Segovia, Madrid....and The Three Wise Men
In Segovia, the aqueduct is the symbol of the city. Surely, it must have been one of the most beautiful in the Roman world.
It was probably built between the late 1st and early 2nd centuries, when Vespasiano and Trajano were emperors, in order to bring water from a nearby river to the city. This magnificent work of civil engineering that has been working until recently and is still in excellent condition, begins near the Granja Palace
with simple arches and carries the water to a tank known as 'el Caserón'. A canal then transports the water to a second tower and once it reaches Diaz Sanz square, row upon row of arches tower high above the ground. Its 20,400 stone blocks are neither cemented nor stuck together by any substance, and they remain as a solid perfect block up until this day. The maximum height of the structure is on the Azoguejo Square at 28.10 m and a total of 166 arches.
From the Granja Palace, located in San Ildefonso, there are wonderful views to the mountain pass of Navacerrada, which was already snow-covered. Also the palace has magnificent gardens. There are fountains spread far and wide, a huge lake and different sorts of gardens.
Any traditional Segovian dish tastes delicious. You can eat butter beans from Granja, Castilian soup (made basically with garlic and bread), stew and wild boar. However, the most characteristic dishes are roast lamb and roast piglet. “Chorizo” and sheep cheese are traditional, as well. Wine made in Ribera del Duero are the best choice to go with these exquisite delicacies.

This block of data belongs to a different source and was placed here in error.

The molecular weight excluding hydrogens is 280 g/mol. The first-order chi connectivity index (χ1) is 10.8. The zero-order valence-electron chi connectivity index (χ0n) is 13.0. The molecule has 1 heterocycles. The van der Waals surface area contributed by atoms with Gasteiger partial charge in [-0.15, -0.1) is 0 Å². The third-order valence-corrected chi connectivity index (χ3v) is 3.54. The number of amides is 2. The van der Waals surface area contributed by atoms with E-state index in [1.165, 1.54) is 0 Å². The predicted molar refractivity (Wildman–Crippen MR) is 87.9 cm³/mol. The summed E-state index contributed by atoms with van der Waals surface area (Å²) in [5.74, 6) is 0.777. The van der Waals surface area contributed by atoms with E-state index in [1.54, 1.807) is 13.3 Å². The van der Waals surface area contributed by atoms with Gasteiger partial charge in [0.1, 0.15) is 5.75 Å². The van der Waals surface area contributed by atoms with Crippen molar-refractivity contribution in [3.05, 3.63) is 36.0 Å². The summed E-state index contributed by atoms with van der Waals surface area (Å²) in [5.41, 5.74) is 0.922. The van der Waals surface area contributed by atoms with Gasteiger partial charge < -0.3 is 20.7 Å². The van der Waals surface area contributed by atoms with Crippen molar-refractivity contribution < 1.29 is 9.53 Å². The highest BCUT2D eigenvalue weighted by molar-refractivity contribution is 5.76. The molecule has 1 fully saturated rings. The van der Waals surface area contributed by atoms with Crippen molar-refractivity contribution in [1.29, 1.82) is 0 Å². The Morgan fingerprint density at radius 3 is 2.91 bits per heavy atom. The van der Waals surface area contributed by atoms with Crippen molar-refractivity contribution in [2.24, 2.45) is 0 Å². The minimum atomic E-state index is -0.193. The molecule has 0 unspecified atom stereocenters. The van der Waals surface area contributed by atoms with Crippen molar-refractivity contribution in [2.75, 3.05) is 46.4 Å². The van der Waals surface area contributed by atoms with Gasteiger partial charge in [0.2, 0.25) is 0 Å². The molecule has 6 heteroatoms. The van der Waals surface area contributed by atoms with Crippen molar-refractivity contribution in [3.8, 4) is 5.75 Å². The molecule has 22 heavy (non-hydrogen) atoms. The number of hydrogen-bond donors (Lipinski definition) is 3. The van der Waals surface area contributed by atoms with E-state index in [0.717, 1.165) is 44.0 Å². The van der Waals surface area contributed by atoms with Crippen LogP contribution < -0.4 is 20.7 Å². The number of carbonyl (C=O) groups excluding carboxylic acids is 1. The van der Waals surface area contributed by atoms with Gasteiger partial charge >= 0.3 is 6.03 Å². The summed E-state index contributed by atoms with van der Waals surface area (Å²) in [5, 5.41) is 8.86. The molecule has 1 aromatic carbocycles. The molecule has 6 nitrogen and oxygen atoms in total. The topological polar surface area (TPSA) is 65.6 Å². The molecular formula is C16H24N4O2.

Madrid is an amazing city. I had been there before, but the city always gets to enrapture me with its atmosphere. What is extremely necessary is to wear comfortable footwear to scour the whole city, since there are huge distances between any two places to visit. The city looks quite alike any other European capital. You don’t have to miss its old part of town and its main square, both in the city centre and near the main art museums, Sol square, the “Retiro” (a huge park in the heart of the city) and the Royal Palace. Here go two funny pictures. The first one is a vertical garden. The second one was taken the night before New Year`s Eve. In Madrid, that night there's a "pre-campanada". It's all put on, but the clock struck twelve and people celebrate it as if it was New Year's Eve. So, you have two chances to live the experience of being in Sol square for the twelve stroke. that's crazy!
Tonight is the twelfth night, when the Three Wise Men visit every house to leave gifts for children. There’s a parade of floats symbolizing the coming of the Three Wise Men to Bethlehem. So, it has religious roots.
It’s also a custom to have dinner with one’s family, and then eat all together the traditional large ring-shaped cake baked for Epiphany (roscón de Reyes) and to drink hot chocolate. In some places bonfires are lighted right across the parade to illuminate, metaphorically, the path to Bethlehem.
Little figures have been hidden inside the cake’s pastry. If you find a broad bean you’ll have to pay the cake. On the other side, if you find the king figure you’ll get a cardboard crown and you’ll be the king for a night. The photo below shows a roscón freshly baked (it's a home-made roscón).
Now it's time to leave. I've to take my niece to the Three Wise Men Parade.
Jonathan, thanks for your corrections and your vivid descriptions of Leeds, York and your walks.
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